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Backpacks

The While a backpack is still one of the best ways to carry a heavy load, a back pack which is too heavy or improperly-worn may cause harm to our joints or muscles. Properly worn, a backpack is supported by the strongest muscles in the body: the back and abdominal muscles, which work together to stabilize the trunk and hold the body in its correct alignment. The improper use of a back pack can present some real dangers, especially with the youth who has bones, joints and muscles that are still growing.

Here are some guidelines recommended by the American Physical Therapy Association

• Wear both straps: Slinging a backpack over one shoulder can cause leaning to compensate for the uneven weight, curving the spine. Over time, this can cause back pain, strained shoulders and neck, and/or a curved spine.

• Make sure the backpack is not too heavy:Students often carry a full day’s worth of textbooks, a change of clothing, and even a laptop computer. With all this, a backpack can weigh 20 to 50 pounds! Even when worn properly with both straps, leaning forward to compensate for the extra weight can affect the natural curve in the lower back. It can also cause rounding of the shoulders and an increased curve in the upper back, leading to back, shoulder, and neck pain. Try to pack so it weighs no more than 15 to 20% of the bearer’s body weight, and add in the weight of the backpack itself. A canvas backpack will be lighter than a leather one. Also, leave non-essentials at home.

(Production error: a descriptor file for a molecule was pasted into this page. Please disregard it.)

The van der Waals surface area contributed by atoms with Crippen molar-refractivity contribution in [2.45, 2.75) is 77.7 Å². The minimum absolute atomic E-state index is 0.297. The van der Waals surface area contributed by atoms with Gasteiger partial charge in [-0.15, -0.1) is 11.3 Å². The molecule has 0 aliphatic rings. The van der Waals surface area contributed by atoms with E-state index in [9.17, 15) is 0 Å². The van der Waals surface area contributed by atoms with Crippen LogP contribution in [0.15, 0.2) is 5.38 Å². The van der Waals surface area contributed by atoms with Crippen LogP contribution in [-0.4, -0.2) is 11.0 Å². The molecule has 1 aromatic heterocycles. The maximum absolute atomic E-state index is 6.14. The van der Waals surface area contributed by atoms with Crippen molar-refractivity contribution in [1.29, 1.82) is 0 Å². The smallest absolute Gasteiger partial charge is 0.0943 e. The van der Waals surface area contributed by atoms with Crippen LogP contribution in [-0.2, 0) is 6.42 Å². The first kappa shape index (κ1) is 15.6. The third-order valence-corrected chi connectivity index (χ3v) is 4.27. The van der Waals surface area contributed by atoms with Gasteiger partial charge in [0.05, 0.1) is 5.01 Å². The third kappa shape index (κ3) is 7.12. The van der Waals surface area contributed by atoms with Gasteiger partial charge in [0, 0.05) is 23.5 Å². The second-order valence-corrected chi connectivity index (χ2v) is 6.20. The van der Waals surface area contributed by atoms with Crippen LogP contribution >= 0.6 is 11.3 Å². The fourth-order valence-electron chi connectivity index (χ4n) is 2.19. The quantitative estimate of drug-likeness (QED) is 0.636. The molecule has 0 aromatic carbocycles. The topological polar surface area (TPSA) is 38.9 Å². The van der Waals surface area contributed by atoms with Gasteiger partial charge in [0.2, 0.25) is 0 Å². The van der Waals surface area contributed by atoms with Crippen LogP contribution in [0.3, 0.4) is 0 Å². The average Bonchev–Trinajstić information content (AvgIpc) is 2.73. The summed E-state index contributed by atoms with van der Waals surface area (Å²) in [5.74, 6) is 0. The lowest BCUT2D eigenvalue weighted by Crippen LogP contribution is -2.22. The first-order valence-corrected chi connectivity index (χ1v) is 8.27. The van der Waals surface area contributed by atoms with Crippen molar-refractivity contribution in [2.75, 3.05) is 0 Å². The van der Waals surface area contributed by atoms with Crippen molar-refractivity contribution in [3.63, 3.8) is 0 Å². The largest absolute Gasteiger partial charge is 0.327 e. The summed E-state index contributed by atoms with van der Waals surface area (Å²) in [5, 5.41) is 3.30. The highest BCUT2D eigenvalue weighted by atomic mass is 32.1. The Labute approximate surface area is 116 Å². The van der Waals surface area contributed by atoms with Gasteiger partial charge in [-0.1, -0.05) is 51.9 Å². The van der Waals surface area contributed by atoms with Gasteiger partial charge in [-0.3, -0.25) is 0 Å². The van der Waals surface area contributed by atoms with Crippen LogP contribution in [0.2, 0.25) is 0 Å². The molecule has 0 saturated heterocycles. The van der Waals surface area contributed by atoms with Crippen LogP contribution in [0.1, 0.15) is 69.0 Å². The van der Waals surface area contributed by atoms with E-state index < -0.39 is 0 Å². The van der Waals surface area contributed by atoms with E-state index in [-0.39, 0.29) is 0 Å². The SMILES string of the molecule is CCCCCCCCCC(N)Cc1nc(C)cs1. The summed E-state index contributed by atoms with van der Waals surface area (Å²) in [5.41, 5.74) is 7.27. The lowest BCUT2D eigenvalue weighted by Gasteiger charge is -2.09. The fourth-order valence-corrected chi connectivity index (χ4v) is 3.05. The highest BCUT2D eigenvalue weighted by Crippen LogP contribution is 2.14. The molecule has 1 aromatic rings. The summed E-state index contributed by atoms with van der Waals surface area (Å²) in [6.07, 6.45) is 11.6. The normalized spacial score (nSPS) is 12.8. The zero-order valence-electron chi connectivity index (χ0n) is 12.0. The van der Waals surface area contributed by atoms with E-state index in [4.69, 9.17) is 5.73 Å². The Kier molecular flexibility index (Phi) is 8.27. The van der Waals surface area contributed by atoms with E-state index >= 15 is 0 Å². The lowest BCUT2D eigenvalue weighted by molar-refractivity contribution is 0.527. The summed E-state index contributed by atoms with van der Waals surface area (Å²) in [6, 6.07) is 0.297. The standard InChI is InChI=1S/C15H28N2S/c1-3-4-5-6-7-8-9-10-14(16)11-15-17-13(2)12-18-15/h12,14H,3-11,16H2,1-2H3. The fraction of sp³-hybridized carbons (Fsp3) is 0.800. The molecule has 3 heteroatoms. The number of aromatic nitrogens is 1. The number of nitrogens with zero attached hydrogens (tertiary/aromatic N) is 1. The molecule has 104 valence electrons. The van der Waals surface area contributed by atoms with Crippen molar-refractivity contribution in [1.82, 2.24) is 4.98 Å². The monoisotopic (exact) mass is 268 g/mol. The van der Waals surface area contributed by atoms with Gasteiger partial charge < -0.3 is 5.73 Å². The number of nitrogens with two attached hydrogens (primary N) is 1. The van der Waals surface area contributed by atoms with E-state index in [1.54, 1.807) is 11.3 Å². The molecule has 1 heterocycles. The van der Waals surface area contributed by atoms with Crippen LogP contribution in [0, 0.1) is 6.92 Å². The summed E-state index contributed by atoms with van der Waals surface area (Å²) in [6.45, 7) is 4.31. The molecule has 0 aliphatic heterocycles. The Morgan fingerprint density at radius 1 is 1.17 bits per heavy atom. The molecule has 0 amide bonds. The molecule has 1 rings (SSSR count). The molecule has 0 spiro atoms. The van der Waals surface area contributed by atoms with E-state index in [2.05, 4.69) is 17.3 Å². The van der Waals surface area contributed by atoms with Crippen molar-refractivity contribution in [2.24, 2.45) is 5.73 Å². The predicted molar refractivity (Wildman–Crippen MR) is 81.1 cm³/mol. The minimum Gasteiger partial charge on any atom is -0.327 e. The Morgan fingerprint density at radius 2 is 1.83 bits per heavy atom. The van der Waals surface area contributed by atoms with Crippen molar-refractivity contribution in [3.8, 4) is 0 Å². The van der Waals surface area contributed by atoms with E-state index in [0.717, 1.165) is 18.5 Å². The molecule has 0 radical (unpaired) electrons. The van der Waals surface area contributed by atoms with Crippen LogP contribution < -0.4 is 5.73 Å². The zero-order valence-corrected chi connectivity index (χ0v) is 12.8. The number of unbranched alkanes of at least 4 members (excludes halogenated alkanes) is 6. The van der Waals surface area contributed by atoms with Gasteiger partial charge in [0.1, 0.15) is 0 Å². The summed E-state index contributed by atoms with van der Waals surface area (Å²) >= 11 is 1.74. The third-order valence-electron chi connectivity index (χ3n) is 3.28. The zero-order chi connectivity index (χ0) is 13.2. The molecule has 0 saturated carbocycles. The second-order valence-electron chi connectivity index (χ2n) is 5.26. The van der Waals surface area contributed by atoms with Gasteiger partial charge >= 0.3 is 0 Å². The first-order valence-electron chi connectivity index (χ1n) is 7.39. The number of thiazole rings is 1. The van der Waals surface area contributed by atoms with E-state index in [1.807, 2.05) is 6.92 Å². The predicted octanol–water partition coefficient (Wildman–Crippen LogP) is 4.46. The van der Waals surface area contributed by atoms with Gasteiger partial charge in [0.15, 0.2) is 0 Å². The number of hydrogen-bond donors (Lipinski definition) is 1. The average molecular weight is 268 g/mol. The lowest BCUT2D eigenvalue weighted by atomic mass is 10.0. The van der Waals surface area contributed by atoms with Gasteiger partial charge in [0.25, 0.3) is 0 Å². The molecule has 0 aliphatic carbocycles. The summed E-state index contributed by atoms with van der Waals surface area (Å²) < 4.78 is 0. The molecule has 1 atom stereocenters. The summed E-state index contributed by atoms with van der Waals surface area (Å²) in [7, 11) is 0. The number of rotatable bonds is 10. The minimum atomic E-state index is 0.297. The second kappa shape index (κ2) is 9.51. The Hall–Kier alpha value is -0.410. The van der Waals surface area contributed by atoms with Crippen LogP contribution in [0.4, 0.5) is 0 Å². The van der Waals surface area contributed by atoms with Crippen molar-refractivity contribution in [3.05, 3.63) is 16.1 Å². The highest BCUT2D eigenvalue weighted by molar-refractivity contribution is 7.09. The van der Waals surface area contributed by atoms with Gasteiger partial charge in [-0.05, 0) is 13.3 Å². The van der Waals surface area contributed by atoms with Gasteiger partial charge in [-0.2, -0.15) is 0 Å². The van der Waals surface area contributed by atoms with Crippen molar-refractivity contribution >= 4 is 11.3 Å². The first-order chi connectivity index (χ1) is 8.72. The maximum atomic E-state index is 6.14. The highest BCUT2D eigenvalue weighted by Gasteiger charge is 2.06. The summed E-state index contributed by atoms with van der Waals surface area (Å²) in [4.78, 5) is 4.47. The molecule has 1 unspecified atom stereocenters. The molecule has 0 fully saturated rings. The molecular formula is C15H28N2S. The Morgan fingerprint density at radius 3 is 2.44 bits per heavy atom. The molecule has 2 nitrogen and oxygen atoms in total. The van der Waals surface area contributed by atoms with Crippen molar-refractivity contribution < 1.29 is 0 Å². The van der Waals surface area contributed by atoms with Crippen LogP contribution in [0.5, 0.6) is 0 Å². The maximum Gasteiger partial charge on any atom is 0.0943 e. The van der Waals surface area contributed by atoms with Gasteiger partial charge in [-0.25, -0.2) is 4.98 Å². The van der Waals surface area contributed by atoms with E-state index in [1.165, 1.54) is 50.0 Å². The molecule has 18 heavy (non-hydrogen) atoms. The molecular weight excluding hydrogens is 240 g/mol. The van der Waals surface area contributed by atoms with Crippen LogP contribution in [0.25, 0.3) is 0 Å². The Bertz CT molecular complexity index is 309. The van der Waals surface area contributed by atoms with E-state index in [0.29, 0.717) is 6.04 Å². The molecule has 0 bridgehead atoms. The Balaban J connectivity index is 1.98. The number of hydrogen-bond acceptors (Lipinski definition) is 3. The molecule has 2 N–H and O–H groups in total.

• Buy only wide straps. Narrow straps dig into shoulders and can hinder circulation, causing numbness or tingling in the arms, or weakness in the hands. Also, look for a pack with a waist belt – this helps distribute the weight of the backpack more evenly.

• Reduce the load. Encourage kids to make locker stops throughout the day to avoid carrying all their books at once. Ask your kids to tell you if they are experiencing pain or discomfort before a problem becomes serious.